Boxed Out

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These days, gyms seem to come and go without much notice. But in East Harlem, the demise of a 30-year-old boxing program has politicians lining up for and against it, as the owners’ son and grandson try to avoid jail time for assaulting city Parks workers.

Last January, the city Parks Department kicked the Gladiators, a boxing club started by local activists Mickey and Negra Rosario in 1973, out of their headquarters at the Thomas Jefferson Recreational Center on First Avenue.

The eviction came after more than a decade of out-of-the-ring altercations between the center’s employees and the Rosarios–at least 20, according to records marked “The X Files” kept by the rec center’s manager.

The final straw came on the night of January 4, when Mickey’s son Ralph, 35, a former Golden Gloves boxer, and Mickey’s 22-year-old grandson Miguel allegedly beat up a Parks worker at Thomas Jefferson. A week earlier, the city had suspended Mickey from the center for a month for getting into a shoving match with a few city employees. The younger Rosarios spent the night in jail and were charged with assault and harassment. They claim that they were the ones who were attacked. The case goes to court on November 21.

“Over the past 10 years, this group has demonstrated far and away the worst behavior by its leadership of any of the many community-based organizations which use our facilities,” says a Parks Department spokesperson.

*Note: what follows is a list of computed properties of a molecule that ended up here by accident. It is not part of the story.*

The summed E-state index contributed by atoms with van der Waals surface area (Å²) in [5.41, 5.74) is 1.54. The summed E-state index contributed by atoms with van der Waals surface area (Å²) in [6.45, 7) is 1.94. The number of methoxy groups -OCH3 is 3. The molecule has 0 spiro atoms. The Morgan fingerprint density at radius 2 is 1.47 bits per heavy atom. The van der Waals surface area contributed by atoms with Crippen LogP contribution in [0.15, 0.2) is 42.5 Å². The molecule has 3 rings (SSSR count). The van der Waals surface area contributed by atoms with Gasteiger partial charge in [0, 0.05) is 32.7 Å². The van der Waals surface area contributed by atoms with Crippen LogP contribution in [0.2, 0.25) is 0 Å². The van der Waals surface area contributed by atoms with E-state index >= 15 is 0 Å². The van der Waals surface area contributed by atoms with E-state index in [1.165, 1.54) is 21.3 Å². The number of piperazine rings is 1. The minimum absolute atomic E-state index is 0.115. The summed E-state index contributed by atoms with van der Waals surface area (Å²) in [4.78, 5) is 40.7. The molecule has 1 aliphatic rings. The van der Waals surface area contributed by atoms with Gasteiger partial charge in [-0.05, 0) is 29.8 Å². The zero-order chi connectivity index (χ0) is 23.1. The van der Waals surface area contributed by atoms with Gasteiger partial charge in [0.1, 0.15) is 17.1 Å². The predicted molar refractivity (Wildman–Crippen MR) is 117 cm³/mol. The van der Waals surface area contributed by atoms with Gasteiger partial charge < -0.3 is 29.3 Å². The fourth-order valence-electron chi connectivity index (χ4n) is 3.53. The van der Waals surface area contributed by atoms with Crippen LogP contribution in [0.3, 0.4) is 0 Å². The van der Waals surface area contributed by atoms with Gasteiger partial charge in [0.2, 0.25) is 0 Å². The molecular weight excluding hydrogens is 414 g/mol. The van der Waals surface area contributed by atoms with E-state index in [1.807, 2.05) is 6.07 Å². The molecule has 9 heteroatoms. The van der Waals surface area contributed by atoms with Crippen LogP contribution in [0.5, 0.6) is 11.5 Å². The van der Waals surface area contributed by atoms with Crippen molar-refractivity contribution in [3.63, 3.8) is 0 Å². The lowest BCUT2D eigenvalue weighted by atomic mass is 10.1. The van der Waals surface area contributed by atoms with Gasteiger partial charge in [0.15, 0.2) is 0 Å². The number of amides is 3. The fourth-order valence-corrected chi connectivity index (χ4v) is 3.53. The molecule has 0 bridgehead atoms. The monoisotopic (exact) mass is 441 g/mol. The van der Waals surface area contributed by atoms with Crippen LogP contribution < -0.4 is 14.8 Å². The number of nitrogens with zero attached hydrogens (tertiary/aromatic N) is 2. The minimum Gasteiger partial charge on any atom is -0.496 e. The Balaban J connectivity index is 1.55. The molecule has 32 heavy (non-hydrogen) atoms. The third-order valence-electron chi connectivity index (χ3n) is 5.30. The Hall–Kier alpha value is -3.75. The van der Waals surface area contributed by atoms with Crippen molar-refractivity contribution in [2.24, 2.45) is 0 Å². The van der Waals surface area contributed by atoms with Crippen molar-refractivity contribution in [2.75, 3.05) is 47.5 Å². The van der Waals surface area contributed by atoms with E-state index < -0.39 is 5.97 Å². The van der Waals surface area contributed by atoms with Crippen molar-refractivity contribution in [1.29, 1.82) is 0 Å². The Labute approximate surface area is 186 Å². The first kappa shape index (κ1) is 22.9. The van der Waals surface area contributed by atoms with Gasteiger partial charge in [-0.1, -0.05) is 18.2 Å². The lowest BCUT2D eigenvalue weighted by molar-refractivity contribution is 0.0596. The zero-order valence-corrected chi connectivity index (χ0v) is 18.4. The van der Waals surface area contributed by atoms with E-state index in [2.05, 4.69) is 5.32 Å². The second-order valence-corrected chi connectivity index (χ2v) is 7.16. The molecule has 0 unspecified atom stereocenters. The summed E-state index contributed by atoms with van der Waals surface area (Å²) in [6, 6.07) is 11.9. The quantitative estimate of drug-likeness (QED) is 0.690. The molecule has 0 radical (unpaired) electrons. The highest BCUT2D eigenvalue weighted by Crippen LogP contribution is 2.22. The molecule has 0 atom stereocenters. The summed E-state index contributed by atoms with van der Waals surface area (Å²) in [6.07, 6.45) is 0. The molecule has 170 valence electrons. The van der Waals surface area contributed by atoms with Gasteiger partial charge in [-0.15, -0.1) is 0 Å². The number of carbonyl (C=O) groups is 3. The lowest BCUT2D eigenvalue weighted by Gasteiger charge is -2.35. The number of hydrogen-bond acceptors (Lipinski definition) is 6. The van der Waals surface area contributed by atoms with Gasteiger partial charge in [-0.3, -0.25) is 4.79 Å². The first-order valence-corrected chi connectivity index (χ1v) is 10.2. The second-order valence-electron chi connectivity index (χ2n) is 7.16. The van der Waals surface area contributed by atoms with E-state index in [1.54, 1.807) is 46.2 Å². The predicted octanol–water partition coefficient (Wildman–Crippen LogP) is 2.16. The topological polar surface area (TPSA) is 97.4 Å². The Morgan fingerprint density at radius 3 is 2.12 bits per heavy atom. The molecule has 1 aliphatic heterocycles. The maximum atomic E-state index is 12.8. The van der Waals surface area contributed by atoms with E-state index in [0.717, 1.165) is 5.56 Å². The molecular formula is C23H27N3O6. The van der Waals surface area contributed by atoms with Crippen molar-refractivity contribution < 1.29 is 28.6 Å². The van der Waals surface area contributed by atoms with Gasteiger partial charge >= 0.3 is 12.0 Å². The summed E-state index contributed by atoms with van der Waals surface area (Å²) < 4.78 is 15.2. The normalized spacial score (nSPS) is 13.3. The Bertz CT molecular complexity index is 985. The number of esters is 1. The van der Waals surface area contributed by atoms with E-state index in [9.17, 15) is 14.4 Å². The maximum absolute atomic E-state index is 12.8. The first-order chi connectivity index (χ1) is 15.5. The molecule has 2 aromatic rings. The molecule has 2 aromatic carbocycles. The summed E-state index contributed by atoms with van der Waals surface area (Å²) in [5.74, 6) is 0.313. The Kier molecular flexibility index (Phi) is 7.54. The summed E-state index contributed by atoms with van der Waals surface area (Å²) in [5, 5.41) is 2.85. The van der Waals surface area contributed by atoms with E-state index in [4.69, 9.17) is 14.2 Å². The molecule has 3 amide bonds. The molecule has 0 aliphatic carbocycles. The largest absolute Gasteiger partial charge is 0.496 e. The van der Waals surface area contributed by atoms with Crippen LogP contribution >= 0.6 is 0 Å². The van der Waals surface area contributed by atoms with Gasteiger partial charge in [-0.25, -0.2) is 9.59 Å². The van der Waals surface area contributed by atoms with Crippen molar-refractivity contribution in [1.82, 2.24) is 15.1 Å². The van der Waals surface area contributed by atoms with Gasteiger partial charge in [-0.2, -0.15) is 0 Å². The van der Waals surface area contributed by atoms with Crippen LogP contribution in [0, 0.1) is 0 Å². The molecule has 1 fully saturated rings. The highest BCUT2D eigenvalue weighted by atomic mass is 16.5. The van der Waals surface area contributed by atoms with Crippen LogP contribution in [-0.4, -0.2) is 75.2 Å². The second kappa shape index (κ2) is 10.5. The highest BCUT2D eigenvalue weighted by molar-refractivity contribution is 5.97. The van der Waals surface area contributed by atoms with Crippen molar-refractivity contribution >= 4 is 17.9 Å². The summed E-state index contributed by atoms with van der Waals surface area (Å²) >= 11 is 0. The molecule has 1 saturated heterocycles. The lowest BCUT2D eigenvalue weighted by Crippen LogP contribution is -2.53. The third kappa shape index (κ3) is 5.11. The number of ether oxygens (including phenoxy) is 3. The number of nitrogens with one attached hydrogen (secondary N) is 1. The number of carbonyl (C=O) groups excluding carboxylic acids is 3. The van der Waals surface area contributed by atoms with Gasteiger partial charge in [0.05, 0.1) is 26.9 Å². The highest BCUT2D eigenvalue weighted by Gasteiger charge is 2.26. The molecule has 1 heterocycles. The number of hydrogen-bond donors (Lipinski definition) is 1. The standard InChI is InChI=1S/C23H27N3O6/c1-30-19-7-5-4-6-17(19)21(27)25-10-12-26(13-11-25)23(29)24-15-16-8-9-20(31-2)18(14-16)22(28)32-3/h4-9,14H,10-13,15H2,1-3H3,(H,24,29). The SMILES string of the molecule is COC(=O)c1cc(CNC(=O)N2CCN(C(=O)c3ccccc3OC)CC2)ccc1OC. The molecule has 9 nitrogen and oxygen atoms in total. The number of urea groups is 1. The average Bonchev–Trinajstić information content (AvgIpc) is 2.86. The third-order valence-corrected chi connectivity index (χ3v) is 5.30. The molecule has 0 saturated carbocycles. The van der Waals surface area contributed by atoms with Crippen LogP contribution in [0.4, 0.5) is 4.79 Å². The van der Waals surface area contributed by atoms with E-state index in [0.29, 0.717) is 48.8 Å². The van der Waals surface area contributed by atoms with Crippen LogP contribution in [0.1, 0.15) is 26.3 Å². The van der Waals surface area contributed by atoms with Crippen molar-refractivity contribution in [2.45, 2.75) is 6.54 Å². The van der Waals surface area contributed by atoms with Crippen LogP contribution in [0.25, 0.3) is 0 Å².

The Rosarios, however, argue they have done nothing but good for the neighborhood. A former gang member and 82nd Airborne veteran, Mickey began teaching his two sons and other kids in the neighborhood to punch the bags that hung from their living room ceiling in the 1960s. In 1968, with the support of local police, he started the boxing program, and five years later, the club moved to Thomas Jefferson Recreation Center, where the Rosarios trained about 90 kids each day.

“They devoted a lot of time to the youngsters, getting them off the street, teaching them a sport,” says retired Detective Carmelo Ortiz of the 25th Precinct.

But after some territorial conflicts, the Parks Department didn’t take to them so kindly. “It was clear that Parks wanted the Gladiators out,” says Ralph Rosario.

To try to keep the club going, the director of the nearby LaGuardia House community center on East 116th Street has given the Gladiators its basement. The Rosarios “have done wonderful work for quite a long while, not just boxing-wise but human-wise,” says Lew Zuchman, executive director of the Supportive Children’s Advocacy Network at LaGuardia.

But with meager facilities there, some local elected officials are trying to get the city to reconsider and bring the Gladiators back to Thomas Jefferson. Congresswoman Carolyn Maloney has written letters to the Parks Department, while state Assemblymember Adam Clayton Powell IV and state Senator Olga Mendez have publicly and privately voiced their displeasure.

Not every elected official is in the Rosarios’ corner, though. City Councilmember Phil Reed says the family’s behavior “can’t be tolerated. We need to find alternative programs for kids in this neighborhood.”

For now, the city has filled the old boxing gym with a new fitness and weightlifting area, along with expanded aerobics and martial arts classes that now draw an additional 160 people, mostly adults, to the center.

Some local boxers are still hoping that the Rosarios can continue to do what they’ve been doing. “What Mickey and Negra have given me can’t be put into words,” says Angel Olivares, 41, a stocky, gap-toothed, crew cut heavyweight who’s been boxing with the Gladiators since he was 11. “If you believe in tooth fairies, the Rosarios are them.”

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